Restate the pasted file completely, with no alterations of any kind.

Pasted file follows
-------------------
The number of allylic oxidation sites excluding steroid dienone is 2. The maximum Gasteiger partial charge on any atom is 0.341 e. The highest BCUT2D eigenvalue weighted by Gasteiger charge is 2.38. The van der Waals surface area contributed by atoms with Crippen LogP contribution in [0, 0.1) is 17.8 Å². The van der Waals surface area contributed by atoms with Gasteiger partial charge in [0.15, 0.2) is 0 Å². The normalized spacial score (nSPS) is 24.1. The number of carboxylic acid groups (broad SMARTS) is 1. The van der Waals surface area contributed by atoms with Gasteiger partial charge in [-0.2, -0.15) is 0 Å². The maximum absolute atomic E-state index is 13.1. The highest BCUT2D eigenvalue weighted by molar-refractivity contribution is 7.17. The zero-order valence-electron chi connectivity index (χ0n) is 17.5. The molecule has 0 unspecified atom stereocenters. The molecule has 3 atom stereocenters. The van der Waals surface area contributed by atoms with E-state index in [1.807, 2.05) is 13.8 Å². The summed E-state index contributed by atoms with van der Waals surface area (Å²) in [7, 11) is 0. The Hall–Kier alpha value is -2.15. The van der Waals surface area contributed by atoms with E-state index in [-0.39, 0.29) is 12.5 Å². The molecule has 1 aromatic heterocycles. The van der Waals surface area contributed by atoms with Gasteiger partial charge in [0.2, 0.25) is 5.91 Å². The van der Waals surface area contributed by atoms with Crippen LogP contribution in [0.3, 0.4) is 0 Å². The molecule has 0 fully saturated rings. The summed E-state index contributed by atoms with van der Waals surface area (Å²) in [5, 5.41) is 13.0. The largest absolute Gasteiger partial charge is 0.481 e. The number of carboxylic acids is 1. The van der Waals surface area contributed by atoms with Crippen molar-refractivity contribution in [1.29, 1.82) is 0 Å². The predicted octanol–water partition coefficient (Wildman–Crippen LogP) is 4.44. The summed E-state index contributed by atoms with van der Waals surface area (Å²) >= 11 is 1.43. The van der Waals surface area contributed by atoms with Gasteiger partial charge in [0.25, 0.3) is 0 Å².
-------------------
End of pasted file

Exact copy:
The number of allylic oxidation sites excluding steroid dienone is 2. The maximum Gasteiger partial charge on any atom is 0.341 e. The highest BCUT2D eigenvalue weighted by Gasteiger charge is 2.38. The van der Waals surface area contributed by atoms with Crippen LogP contribution in [0, 0.1) is 17.8 Å². The van der Waals surface area contributed by atoms with Gasteiger partial charge in [0.15, 0.2) is 0 Å². The normalized spacial score (nSPS) is 24.1. The number of carboxylic acid groups (broad SMARTS) is 1. The van der Waals surface area contributed by atoms with Gasteiger partial charge in [-0.2, -0.15) is 0 Å². The maximum absolute atomic E-state index is 13.1. The highest BCUT2D eigenvalue weighted by molar-refractivity contribution is 7.17. The zero-order valence-electron chi connectivity index (χ0n) is 17.5. The molecule has 0 unspecified atom stereocenters. The molecule has 3 atom stereocenters. The van der Waals surface area contributed by atoms with E-state index in [1.807, 2.05) is 13.8 Å². The summed E-state index contributed by atoms with van der Waals surface area (Å²) in [7, 11) is 0. The Hall–Kier alpha value is -2.15. The van der Waals surface area contributed by atoms with E-state index in [-0.39, 0.29) is 12.5 Å². The molecule has 1 aromatic heterocycles. The van der Waals surface area contributed by atoms with Gasteiger partial charge in [0.2, 0.25) is 5.91 Å². The van der Waals surface area contributed by atoms with Crippen LogP contribution in [0.3, 0.4) is 0 Å². The molecule has 0 fully saturated rings. The summed E-state index contributed by atoms with van der Waals surface area (Å²) in [5, 5.41) is 13.0. The largest absolute Gasteiger partial charge is 0.481 e. The number of carboxylic acids is 1. The van der Waals surface area contributed by atoms with Crippen molar-refractivity contribution in [1.29, 1.82) is 0 Å². The predicted octanol–water partition coefficient (Wildman–Crippen LogP) is 4.44. The summed E-state index contributed by atoms with van der Waals surface area (Å²) >= 11 is 1.43. The van der Waals surface area contributed by atoms with Gasteiger partial charge in [0.25, 0.3) is 0 Å².